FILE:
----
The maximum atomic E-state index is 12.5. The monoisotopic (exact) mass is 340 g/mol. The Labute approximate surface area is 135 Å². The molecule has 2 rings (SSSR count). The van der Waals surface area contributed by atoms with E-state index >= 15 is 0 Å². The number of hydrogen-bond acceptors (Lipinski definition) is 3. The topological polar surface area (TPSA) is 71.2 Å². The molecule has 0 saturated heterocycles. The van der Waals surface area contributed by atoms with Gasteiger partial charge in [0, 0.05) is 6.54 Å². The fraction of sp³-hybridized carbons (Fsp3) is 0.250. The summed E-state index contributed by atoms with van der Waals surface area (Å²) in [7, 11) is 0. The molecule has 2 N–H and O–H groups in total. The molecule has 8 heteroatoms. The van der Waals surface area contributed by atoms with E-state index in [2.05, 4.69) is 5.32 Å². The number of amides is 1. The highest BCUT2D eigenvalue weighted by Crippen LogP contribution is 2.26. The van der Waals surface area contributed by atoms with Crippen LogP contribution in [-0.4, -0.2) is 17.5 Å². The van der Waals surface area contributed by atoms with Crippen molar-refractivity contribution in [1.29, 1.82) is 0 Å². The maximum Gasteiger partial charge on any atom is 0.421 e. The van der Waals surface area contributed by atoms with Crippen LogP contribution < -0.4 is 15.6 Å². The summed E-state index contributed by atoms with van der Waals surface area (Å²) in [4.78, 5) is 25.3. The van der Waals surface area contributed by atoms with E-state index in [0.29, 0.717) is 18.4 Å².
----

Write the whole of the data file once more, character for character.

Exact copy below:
The maximum atomic E-state index is 12.5. The monoisotopic (exact) mass is 340 g/mol. The Labute approximate surface area is 135 Å². The molecule has 2 rings (SSSR count). The van der Waals surface area contributed by atoms with E-state index >= 15 is 0 Å². The number of hydrogen-bond acceptors (Lipinski definition) is 3. The topological polar surface area (TPSA) is 71.2 Å². The molecule has 0 saturated heterocycles. The van der Waals surface area contributed by atoms with Gasteiger partial charge in [0, 0.05) is 6.54 Å². The fraction of sp³-hybridized carbons (Fsp3) is 0.250. The summed E-state index contributed by atoms with van der Waals surface area (Å²) in [7, 11) is 0. The molecule has 2 N–H and O–H groups in total. The molecule has 8 heteroatoms. The van der Waals surface area contributed by atoms with E-state index in [2.05, 4.69) is 5.32 Å². The number of amides is 1. The highest BCUT2D eigenvalue weighted by Crippen LogP contribution is 2.26. The van der Waals surface area contributed by atoms with Crippen LogP contribution in [-0.4, -0.2) is 17.5 Å². The van der Waals surface area contributed by atoms with Crippen molar-refractivity contribution in [1.29, 1.82) is 0 Å². The maximum Gasteiger partial charge on any atom is 0.421 e. The van der Waals surface area contributed by atoms with Crippen LogP contribution < -0.4 is 15.6 Å². The summed E-state index contributed by atoms with van der Waals surface area (Å²) in [4.78, 5) is 25.3. The van der Waals surface area contributed by atoms with E-state index in [0.29, 0.717) is 18.4 Å².